Plumbing Glossary

Welcome to the Plumbing Glossary created by T&J Rooter Service, your trusted plumber in Toledo, Ohio. As a leading provider of plumbing and drain cleaning services in Northwest Ohio, we understand that navigating the world of plumbing can be overwhelming, especially when faced with unfamiliar terms and jargon. That’s why we’ve compiled this comprehensive glossary to help homeowners, DIY enthusiasts, and curious individuals better understand the language of plumbing.

In this plumbers glossary, you’ll find a wide range of terms covering everything from basic plumbing concepts to advanced techniques and equipment used in drain cleaning. Whether you’re dealing with a leaky faucet, a clogged drain, or a complex plumbing installation, this dictionary resource of plumbing terms will provide you with the knowledge and terminology you need to communicate effectively with your plumber and make informed decisions about your plumbing needs. So, let’s dive in and explore the fascinating world of plumbing!


Absorption Field (Disposal Field, Leach Field): A series of trenches engineered to receive effluent from the septic tank and disperse it uniformly into natural soil.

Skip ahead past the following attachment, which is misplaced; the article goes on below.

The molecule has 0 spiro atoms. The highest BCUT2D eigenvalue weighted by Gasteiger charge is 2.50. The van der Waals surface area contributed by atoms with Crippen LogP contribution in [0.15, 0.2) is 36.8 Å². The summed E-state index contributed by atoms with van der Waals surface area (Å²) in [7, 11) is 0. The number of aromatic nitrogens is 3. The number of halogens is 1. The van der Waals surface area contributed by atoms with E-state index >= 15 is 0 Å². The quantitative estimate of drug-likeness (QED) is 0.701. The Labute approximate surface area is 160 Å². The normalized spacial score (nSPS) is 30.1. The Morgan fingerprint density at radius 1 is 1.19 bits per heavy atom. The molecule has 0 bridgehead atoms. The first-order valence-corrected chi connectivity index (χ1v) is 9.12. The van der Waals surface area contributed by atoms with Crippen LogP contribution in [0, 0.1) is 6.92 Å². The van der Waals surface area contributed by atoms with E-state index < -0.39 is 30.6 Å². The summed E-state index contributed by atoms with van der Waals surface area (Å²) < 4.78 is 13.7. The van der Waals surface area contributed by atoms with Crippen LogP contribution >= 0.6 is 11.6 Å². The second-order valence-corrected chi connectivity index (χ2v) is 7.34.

Access Panel: An opening in a wall or ceiling near a fixture that provides access for servicing the plumbing/electrical system.

Accessible Design: An approach to designing buildings, homes, and products that are easier to access and use by people with disabilities.

Activated Carbon: A water treatment medium used for dechlorination, organic chemical reduction, and radon reduction.

Adaptor (Adapter): A fitting that joins two different types of pipe together, such as ABS to cast iron or threaded to non-threaded.

ADA-Compliant Device: A device fully compliant with the Americans with Disabilities Act Accessibility Guidelines (ADAAG) when properly installed.

Aerator: A device attached to a faucet that mixes air into the flowing water, controlling the flow to reduce splashing.

Air Admittance Valve: A valve that allows air to enter the pipe to equalize pressure, preserving the seal of water in the fixture trap. It replaces a traditional vent.

Americans with Disabilities Act (ADA): A 1990 federal law prohibiting discrimination against people with disabilities and requiring accessible design in public spaces.

Anaerobic: The ability of some microorganisms to survive without oxygen, such as those that break down waste in a septic system.

Angle Stop: A shutoff valve between the water supply and a plumbing fixture, used to shut off water for emergency repairs.

Angular Discharge Tube: A discharge tube that changes the direction of water flow to approximately 90 degrees.

Anode Rod: A sacrificial metal rod installed in a water heater tank to protect it from corrosion.

Anti-Scald Valve (Pressure Balancing Valve, High-Temperature Limit Stop): A mechanism that prevents water temperature from exceeding a pre-set tolerance to reduce scalding risk.

Anti-Siphon: A device preventing liquid backflow into a system, commonly used on sprinkler systems.

Aristocraft Bristone Styrine (ABS): A rigid black plastic pipe used for drainage, waste, and vent lines.

Automatic Compensating Valve: A valve that maintains the selected water temperature by regulating fluctuations in pressure.


Back Pressure: Pressure resisting fluid flow in a piping system.